It's easy to recognize with Deb Fischer's win that Governor Palin endorsement played a big role in  Fischer's campaign, alongside a big grassroots effort in Nebraska. This is the kind of boost that Governor Palin provided that helped Nikki Haley win her gubernatorial primary in 2010.  Governor Palin's endorsement is powerful, but it isn't solely about getting the candidate over the top to win. It's about changing the way the game is played. It is not about gender, though Governor Palin definitely wants to see more conservative women in politics. Remember too that Governor Palin endorsed Rick Perry over Kay Bailey Hutchison and Deb Medina in the Texas gubernatorial primary and Joe Miller over Lisa Murkowski in the Alaska Senate primary in 2010. Really, those two endorsements tell quite a bit of the story when it comes to the meaning of her endorsements.

When Governor Palin released her congratulatory note about Deb Fischer's victory, she noted:
As recently as a week ago, Deb Fischer was dismissed by the establishment. Why? Because she is not part of the good old boys’ permanent political class. The message from the people of Nebraska is simple and powerful: America is looking for real change in Washington, and commonsense conservatives like Deb Fischer represent that change.
This is what Governor Palin's endorsements are about--real change and ridding Washington (or the state halls) of the permanent political class.This is not better seen than her recent endorsement of Richard Mourdock in Indiana to replace veteran Senator Dick Lugar, nor in her endorsements opposite the Bush endorsed Kay Bailey Hutchison and coattail riding Lisa Murkowski. While many questioned her 2010 support for Christine O'Donnell, her intention was to send a message to the Establishment and to the permanent political class--which extends beyond those who hold political office. The message echoes Reagan's -- "those voices don't speak for the rest of us".  Suffice to say, Governor Palin is the Expo eraser to Karl Rove's dry erase board. It's about the principles of the party, not the party itself. While the Roves of the GOP want the tent to get bigger, the Palins of the GOP want to ensure that the tent--no matter its size-- has its stakes driven into solid enough ground that it won't collapse.

It's not solely about opposition to Rovian-Schmidtish political strategy though. Governor Palin views politics and policy in a way that very few in politics do-- both politics and policy must revolve around the people, not the party. Governor Palin recognizes that politics is not just a battle between right and left; it's a vertical battle between top and bottom--both within the party structure and as a matter of policy. Governor Palin is the political Galileo ( with Ronald Reagan as Copernicus). You may recall that Galileo was an astronomer who pursued the ideas Copernican  heliocentrism--the concept that the earth revolved around the sun, rather than the other way around. The Catholic church declared him a heretic and put him under house arrest where he continued his work, and of course, he was eventually proven right. This Galileo-Palin comparison may not be perfect in its entirety, but it shows an important point. Those in the permanent political class wish to believe that all political power revolves around them, when it really revolves around the people--the people who vote, not those who pontificate. The same concept is true for policy. The big government views of the Left and the "pro business" views espoused by many in the GOP think that government exists to do things for the people or for businesses. Governor Palin is pro market. Who is empowered in a pro market economy? The consumers (the people). The people determine whether or not a business fails or succeeds by their purchasing power--not by the special loans of the big government Left or the special tax breaks of the pro-business GOPers, but of the the Galileoan pro-marketers.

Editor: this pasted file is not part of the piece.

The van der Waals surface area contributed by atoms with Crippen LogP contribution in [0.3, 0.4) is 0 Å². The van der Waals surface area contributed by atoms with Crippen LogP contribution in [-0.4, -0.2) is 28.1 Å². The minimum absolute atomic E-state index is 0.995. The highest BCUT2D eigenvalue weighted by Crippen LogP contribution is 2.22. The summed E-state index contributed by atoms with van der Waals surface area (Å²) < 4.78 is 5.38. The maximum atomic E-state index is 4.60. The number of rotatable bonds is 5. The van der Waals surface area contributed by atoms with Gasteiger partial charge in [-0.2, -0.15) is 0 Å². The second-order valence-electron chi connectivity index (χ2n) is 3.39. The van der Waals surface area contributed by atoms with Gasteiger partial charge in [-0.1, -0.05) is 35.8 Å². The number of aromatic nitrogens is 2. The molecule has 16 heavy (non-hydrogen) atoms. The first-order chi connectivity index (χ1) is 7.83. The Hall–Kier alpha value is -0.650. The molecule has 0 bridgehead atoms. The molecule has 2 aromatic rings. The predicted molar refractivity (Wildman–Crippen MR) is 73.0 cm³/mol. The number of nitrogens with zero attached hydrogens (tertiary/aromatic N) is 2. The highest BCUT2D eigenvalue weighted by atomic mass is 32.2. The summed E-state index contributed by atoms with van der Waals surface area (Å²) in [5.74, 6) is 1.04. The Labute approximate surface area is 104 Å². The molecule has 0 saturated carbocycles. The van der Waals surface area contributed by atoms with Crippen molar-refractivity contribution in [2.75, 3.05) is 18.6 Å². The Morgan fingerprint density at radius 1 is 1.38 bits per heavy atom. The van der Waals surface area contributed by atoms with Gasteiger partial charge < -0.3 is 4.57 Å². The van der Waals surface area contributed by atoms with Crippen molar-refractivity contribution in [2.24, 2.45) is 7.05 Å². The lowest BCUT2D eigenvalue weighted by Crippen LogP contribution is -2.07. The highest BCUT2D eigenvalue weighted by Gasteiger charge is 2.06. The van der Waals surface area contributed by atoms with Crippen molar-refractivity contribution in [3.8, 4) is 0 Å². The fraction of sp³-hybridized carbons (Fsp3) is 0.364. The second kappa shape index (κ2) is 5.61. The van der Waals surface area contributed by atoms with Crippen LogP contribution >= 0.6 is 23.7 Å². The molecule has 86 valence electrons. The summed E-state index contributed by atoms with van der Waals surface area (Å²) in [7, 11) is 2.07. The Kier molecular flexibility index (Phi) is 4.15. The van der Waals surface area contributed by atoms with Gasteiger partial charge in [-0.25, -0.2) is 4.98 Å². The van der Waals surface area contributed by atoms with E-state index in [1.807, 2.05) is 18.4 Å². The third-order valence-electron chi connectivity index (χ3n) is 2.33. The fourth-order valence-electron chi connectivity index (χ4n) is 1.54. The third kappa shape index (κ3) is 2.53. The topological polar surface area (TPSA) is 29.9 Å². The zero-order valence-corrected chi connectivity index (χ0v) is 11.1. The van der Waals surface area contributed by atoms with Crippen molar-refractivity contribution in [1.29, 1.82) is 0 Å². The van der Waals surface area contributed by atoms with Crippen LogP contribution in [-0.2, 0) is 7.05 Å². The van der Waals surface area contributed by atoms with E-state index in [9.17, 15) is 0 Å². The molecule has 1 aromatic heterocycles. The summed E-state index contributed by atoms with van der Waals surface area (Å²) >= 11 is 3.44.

This is what makes Governor Palin's speech in Iowa late last summer so compelling. She laid out a vision of a pro market economy--no corporate taxes, but no corporate welfare, no special tax breaks or subsidies either. In other words, let the people decide what business fail or succeed by their purchasing power. Also, as Governor Palin wrote in a Wall Street Journal op-ed, echoing Peter Schweizer's book Throw Them All Out,  let there be no more crony capitalism and no more special treatment of politicians. This is the very thing that Deb Fischer espouses too. If you look at her campaign website, Fischer notes specifically "reform Congress and Washington D.C." as one of her policy plans. As example, Fischer mentions some of the very same things in this policy plank that Governor Palin did in her WSJ op-ed:

Tighter Ethics Laws
  • Prohibit Members of Congress and federal employees from trading stocks based on information obtained on the job that is not publicly available.
  • Prohibit Members of Congress, their staffs and federal employees from disclosing nonpublic information for investment purposes.
  • Prohibit Members of Congress, their staffs and federal employees from purchasing land based on inside information that is not public available.
  • Require Members of Congress to be subject to the same laws and privileges as every citizen of the United States.
This brings everything full circle. Whether it's an endorsement or policy driven speech, Governor Palin's influence is powerful and so is her impact on ridding the political system of the permanent political class and replacing it with what the Founders stated at the very beginning-"-We the People".

Crossposted here and here